An occasion that has filled our hearts with friendship, fun and beautiful beats for over a decade. A party in a field that’s grown from humble beginnings. A family-run celebration that has never weakened its ethos. This is an ode to Fieldview.

We’re rather spoilt in Bristol, but 10 years ago in my hometown of lil old Chippenham, if you weren’t able to blag a ticket to Glasto or WOMAD, then your closest summer highlight would be the annual folk festival. Luckily, in 2007 a delightful bunch of human beings decided to host a rather large party in a field on the outskirts. With just shy of 400 friends, a slip n slide, army tent and a handful of finely selected local musicians, it was nowhere near the Fieldview festival we now know, but it marked the start of a huge journey for the Cameron brothers and their friends.

Even as the festivals industry grew to include hundreds of grass roots and boutique music events the South West, Wiltshire’s Fieldview Festival held a special place in many hearts for over a decade, until it closed its final curtain this summer.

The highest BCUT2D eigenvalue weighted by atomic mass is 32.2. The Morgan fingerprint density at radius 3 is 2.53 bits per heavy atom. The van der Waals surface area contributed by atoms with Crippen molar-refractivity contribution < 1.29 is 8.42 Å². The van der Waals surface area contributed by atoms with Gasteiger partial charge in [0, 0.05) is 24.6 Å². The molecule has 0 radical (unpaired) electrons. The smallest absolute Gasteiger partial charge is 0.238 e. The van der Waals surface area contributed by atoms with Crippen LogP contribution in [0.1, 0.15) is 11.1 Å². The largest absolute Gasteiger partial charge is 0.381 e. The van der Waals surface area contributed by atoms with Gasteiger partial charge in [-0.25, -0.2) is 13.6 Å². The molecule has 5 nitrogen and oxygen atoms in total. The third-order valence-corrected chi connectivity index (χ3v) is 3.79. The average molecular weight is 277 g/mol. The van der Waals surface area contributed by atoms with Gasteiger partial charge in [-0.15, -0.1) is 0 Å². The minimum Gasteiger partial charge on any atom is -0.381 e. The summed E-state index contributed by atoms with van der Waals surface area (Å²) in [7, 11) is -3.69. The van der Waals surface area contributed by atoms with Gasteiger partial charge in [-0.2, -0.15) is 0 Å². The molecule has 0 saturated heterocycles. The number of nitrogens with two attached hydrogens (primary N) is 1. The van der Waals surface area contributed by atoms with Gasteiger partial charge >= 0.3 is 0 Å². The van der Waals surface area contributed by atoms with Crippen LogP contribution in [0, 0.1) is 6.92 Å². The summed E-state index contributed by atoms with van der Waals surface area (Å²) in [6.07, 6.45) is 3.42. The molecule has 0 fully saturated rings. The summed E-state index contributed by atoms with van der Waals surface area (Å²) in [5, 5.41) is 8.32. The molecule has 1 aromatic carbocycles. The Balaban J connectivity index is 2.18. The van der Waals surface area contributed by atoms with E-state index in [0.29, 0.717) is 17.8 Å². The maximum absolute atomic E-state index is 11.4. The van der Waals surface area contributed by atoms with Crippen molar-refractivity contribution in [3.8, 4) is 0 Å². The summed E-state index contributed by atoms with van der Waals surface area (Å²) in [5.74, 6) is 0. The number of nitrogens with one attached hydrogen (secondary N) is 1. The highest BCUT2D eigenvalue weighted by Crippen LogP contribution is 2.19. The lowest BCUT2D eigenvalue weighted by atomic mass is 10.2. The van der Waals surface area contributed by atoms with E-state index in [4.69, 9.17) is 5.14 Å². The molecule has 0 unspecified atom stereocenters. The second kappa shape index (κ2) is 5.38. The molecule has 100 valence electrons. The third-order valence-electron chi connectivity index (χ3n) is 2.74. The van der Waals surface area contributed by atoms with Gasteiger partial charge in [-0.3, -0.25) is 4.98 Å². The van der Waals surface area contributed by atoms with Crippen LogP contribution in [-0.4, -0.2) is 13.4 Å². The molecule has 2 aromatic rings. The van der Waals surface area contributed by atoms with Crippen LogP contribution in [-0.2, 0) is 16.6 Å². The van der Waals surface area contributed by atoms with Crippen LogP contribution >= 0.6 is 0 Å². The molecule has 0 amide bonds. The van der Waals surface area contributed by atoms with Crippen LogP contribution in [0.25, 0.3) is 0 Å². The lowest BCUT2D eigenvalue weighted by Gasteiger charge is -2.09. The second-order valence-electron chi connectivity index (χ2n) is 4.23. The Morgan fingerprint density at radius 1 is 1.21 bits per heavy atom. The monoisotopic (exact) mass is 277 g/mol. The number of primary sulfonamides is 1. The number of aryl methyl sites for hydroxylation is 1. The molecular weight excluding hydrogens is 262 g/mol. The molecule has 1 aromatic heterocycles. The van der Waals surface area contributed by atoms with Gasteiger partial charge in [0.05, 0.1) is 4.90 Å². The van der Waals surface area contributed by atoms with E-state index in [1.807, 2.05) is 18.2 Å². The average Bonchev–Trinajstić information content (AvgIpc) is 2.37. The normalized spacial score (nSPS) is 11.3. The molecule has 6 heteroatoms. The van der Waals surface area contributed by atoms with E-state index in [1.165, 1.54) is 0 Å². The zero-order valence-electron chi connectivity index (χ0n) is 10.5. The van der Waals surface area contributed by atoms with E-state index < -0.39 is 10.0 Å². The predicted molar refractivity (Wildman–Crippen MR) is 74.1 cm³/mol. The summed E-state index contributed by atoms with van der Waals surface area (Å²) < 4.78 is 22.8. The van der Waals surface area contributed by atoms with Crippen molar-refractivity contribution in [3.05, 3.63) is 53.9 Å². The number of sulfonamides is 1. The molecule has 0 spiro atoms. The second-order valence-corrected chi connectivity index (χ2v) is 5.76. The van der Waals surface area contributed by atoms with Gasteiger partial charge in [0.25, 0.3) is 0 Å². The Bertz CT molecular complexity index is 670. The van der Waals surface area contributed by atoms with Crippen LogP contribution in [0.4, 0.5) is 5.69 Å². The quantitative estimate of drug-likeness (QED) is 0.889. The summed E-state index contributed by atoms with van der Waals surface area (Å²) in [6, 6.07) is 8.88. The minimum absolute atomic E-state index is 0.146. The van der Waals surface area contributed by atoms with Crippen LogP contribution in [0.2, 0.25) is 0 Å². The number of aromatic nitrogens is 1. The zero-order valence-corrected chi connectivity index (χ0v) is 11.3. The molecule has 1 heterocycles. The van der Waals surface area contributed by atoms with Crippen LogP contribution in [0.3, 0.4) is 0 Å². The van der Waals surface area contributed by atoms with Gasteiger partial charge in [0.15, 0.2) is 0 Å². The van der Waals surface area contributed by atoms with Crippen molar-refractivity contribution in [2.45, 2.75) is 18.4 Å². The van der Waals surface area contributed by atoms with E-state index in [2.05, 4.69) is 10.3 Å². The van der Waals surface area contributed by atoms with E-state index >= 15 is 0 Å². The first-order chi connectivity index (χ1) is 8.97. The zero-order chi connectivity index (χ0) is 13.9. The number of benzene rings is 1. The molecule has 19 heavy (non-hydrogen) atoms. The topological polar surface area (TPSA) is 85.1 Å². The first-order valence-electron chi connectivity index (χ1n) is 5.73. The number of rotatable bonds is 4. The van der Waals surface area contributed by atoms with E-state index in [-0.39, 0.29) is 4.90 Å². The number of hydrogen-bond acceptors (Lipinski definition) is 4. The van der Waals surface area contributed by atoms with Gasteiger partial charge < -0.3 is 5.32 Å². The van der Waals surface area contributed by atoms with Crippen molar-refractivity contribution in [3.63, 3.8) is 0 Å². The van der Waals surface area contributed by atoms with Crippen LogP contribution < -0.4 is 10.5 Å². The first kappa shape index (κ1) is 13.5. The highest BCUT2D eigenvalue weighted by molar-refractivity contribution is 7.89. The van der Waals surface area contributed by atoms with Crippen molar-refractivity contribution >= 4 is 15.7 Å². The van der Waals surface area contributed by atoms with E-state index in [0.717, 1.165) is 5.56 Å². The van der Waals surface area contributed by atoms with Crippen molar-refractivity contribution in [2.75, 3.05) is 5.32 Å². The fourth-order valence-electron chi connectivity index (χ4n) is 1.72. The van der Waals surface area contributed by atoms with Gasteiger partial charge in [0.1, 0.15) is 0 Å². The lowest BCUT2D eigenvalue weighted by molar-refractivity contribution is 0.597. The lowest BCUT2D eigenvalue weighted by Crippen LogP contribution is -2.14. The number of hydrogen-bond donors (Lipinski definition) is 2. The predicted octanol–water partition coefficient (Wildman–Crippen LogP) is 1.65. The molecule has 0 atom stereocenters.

this festival is not for pretentious music snobs but is a place where you can be truly comfortable in your own skin and let loose without any fear of being judged.

Fieldview announced an indefinite hiatus after this year’s event, and while we are sad to see them go, we can take some consolation in the fact that they made sure to see things out with a bang – and £30,000 in the bank for local and national charities over the years – and we’re so glad we were there to witness it.

In previous years, Thursday evenings have been pretty quiet, but their ‘Rockeoke’ became an unmissable tradition. Usually taking place in the smaller stage (the only one open ahead of the main event), it’s basically the organisers and their mates performing some of their favourite guilty pleasures and sing-a-long bangers. Sounds a bit cheesy – and it is – but it’s the best type of cheese. The type that that welcomes you in and straight away lets you know that this festival is not for pretentious music snobs, but a place where you can be truly comfortable in your own skin and let loose without any fear of being judged.